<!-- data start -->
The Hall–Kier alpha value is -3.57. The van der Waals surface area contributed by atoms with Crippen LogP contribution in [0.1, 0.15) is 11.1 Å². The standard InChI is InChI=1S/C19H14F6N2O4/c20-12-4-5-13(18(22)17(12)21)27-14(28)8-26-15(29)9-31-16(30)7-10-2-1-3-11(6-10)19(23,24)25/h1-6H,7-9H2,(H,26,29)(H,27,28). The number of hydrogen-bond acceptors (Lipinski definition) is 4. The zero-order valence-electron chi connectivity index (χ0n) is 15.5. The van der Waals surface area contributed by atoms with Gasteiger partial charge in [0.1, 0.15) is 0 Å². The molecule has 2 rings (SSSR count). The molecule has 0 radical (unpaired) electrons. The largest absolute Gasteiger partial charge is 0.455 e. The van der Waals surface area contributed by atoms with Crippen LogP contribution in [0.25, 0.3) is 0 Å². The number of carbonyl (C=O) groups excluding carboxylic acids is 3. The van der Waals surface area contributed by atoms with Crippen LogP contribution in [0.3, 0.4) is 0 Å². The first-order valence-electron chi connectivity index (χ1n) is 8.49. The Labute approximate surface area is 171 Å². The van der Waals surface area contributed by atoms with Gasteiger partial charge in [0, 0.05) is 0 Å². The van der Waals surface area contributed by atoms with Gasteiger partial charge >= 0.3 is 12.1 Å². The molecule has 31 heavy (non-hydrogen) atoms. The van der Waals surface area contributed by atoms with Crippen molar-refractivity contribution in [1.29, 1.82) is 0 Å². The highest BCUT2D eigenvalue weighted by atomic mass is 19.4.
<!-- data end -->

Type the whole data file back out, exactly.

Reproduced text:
The Hall–Kier alpha value is -3.57. The van der Waals surface area contributed by atoms with Crippen LogP contribution in [0.1, 0.15) is 11.1 Å². The standard InChI is InChI=1S/C19H14F6N2O4/c20-12-4-5-13(18(22)17(12)21)27-14(28)8-26-15(29)9-31-16(30)7-10-2-1-3-11(6-10)19(23,24)25/h1-6H,7-9H2,(H,26,29)(H,27,28). The number of hydrogen-bond acceptors (Lipinski definition) is 4. The zero-order valence-electron chi connectivity index (χ0n) is 15.5. The van der Waals surface area contributed by atoms with Gasteiger partial charge in [0.1, 0.15) is 0 Å². The molecule has 2 rings (SSSR count). The molecule has 0 radical (unpaired) electrons. The largest absolute Gasteiger partial charge is 0.455 e. The van der Waals surface area contributed by atoms with Crippen LogP contribution in [0.25, 0.3) is 0 Å². The number of carbonyl (C=O) groups excluding carboxylic acids is 3. The van der Waals surface area contributed by atoms with Crippen LogP contribution in [0.3, 0.4) is 0 Å². The first-order valence-electron chi connectivity index (χ1n) is 8.49. The Labute approximate surface area is 171 Å². The van der Waals surface area contributed by atoms with Gasteiger partial charge in [0, 0.05) is 0 Å². The van der Waals surface area contributed by atoms with Gasteiger partial charge >= 0.3 is 12.1 Å². The molecule has 31 heavy (non-hydrogen) atoms. The van der Waals surface area contributed by atoms with Crippen molar-refractivity contribution in [1.29, 1.82) is 0 Å². The highest BCUT2D eigenvalue weighted by atomic mass is 19.4.